This week, let’s discuss dithering, a technique based on error diffusion used in print and computer graphics to soften the effects of harsh color quantization. There are many types of dithering (sometimes called halftoning, despite techniques not being all of the same type), some optimized for monochrome or color screen printing, some merely convenient to use in computer graphics.


When we quantize an image to a very small number of colors, all kind of artifacts appear: false contours resulting from two too different colors that aught to be smoothly faded, noticeable color changes, etc. Dithering tries to alleviate this problem by mixing colors using random-looking dot patterns, replacing color resolution by sampling aliasing. Despite the image being composed of dots of very different colors, we still perceive the color mix, and that effect, while not adding any objective quality to the image, does augment the perceived quality of the image.

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Suggested Reading: Demystifying Machine Intelligence


Piero Scaruffi — Demystifying Machine Intelligence (Why the Singularity is not coming anytime soon and other Meditations on the Post-Human Condition and the Future of Intelligence) — ISBN 978-0-9765531-9-9

(Buy from author)

(Buy from author)

The title of the book is as explicit as it gets: it’s a collection of meditations on the nature of artificial intelligence, what it is not, and what it may mean for us in the near future, especially making the case that intelligent machines (for whatever definition we want to give that) aren’t making us smarter, but may actually make us more stupid, more dependent, and more influenceable. And that the singularity isn’t coming anytime soon because there’s a deep disconnect between computing power and the understanding necessary for it to happen.

Fast exponentiation


A while ago, we looked at the computation of the GCD and found that the simplest implementation was, by far, the fastest. This week, we’ll have a look at another numerical problem: fast exponentiation (modulo machine-size integers).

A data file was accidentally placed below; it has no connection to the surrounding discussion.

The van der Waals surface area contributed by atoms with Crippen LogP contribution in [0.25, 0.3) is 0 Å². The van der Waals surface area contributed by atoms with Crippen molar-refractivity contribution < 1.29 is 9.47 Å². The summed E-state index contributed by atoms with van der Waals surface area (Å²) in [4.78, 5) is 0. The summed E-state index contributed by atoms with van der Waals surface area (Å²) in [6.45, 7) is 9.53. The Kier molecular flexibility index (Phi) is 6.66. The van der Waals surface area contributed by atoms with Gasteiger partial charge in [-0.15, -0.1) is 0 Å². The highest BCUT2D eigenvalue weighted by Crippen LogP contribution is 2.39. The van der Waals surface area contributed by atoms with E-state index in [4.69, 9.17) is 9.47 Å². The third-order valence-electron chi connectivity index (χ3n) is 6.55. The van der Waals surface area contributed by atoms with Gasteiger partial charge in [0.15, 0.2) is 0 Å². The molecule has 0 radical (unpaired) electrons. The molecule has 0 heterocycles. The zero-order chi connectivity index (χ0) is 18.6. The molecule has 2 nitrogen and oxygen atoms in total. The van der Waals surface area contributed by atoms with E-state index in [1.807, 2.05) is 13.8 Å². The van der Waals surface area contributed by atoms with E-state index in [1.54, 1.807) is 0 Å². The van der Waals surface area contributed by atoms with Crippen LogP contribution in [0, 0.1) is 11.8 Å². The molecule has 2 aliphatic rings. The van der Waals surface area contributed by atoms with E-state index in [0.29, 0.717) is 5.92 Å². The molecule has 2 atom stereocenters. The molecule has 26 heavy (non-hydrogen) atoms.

The exponentiation a^b looks like an expensive operation because, at first, we think it needs b multiplications to be computed. Fortunately for us, and because of the arithmetic of exponentiation, we can compute a^b in O(\lg b) steps, which is much, much faster, even when b is smallish. Let’s us see how.

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Lancement de la bourse Frances Wilson pour l’avancement de la science


La Fondation de l’UQAR est heureuse de mettre en place le tout nouveau concours pour la Bourse Frances Wilson pour l’avancement de la science d’une valeur de 2500$, rendu possible grâce à générosité du professeur d’informatique Steven Pigeon de l’UQAR. La bourse, remise annuellement, vise à reconnaître la qualité des publications réalisées par des étudiantes et des étudiants de l’UQAR, toutes disciplines confondues.

Pour plus de détails:




Let’s consider a rather simple puzzle:


where each letter is assigned a value from 0 to 9. How would you solve

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The Speed of GCD


The subject of computing the GCD was brought up a couple of times lately, and we assumed that the straightforward divide-and-remained implementation was the most efficient. But is it?


Before writing this post, I knew of basically two versions, one due to Euclid, invented sometimes in Antiquity of course, and one that used the remainder (that is, modulo) to do basically the same thing (which can be implemented either recursively or iteratively). Turns out that there are other algorithms, for example the so-called binary GCD that tries to somewhat speed up the process by removing multiples of two. But which one is the most efficient?

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Universal Coding (Part II)


Last time, we presented universal codes and two simple code. This week, let’s revisit the topic and present Elias codes, which are much better universal codes than Chaitin’s and modified Chaitin codes.

We will use the idea of recursion introduced before, but we will push the idea further, getting codes with lengths O(\lg n + \lg\lg n + \lg\lg\lg n + \cdots), which are pretty much as good as it gets.

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